A Call To The Remnant

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Archive for March 4th, 2021

Dealing with strongholds

Posted by appolus on March 4, 2021

The title to this piece is of course misleading, you cannot deal with strongholds, or make a deal with them. The Lord is looking for unconditional surrender. In that type of surrender, there can be no place found for strongholds. In war, in unconditional surrender, all weapons must be laid down. Unconditional surrender is total capitulation. How this wars against the flesh. Many elements within Germany and Japan desired to fight to the death rather than suffer the humiliation of total capitulation. Our flesh is not much different from those unyielding elements found in Germany and Japan.

We have a saying where I come from, actually I have found this saying all over the world. I come from the town of Greenock in Scotland, so they say “you can take the boy our of Greenock but you cannot take Greenock out of the boy.” It is usually said when you have done something negative that reflects the culture of where you come from, but in it there is usually a sneaking pride. For example if someone got in my face and I punched him out, they could employ that saying. Maybe I would try and excuse my behavior my employing that statement. What I would really be saying was “it’s not my fault.”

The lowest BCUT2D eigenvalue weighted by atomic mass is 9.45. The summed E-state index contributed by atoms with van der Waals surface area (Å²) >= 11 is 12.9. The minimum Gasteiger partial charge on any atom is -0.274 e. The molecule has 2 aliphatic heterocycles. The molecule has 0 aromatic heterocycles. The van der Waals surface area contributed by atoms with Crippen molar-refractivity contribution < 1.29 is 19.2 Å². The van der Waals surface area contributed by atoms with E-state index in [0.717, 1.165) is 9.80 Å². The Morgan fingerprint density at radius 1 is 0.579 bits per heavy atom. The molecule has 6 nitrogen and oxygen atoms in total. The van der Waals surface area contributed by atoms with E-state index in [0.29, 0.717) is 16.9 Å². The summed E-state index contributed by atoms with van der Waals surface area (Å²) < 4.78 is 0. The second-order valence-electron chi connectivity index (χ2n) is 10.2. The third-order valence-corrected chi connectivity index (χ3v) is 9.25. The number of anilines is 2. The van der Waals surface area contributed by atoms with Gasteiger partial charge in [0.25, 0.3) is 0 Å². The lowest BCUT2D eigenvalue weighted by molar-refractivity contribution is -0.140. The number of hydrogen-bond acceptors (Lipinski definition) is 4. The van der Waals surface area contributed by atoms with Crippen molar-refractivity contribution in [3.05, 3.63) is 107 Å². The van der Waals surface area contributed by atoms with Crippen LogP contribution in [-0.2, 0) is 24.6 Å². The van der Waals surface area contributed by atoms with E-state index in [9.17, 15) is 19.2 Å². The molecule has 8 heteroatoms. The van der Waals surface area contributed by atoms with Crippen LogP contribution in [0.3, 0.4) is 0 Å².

It is true that as saints we carry vestiges of the world from whence we came in our flesh. And it never ceases to rise up and challenge our spirits. They war against each other and this war can certainly make us weary. Oftentimes soldiers would be so weary that they cared less if they lived or died. It is that kind of weariness when in and of ourselves we despair of this war

How then do we overcome in this war of attrition? How are we to diminish the flesh in us? Some of you may be familiar with Greek mythology. There was a beast called the “Hydra.” It had nine heads and as each head was cut of by Hercules, another would grow back in its place. I think our battles with the flesh often feel like that. We deal, what we think is a death blow, only for it to return again when we least suspect it. In the Greek story the neck had to cauterized, sealed shut by fire so that it could not grow back again.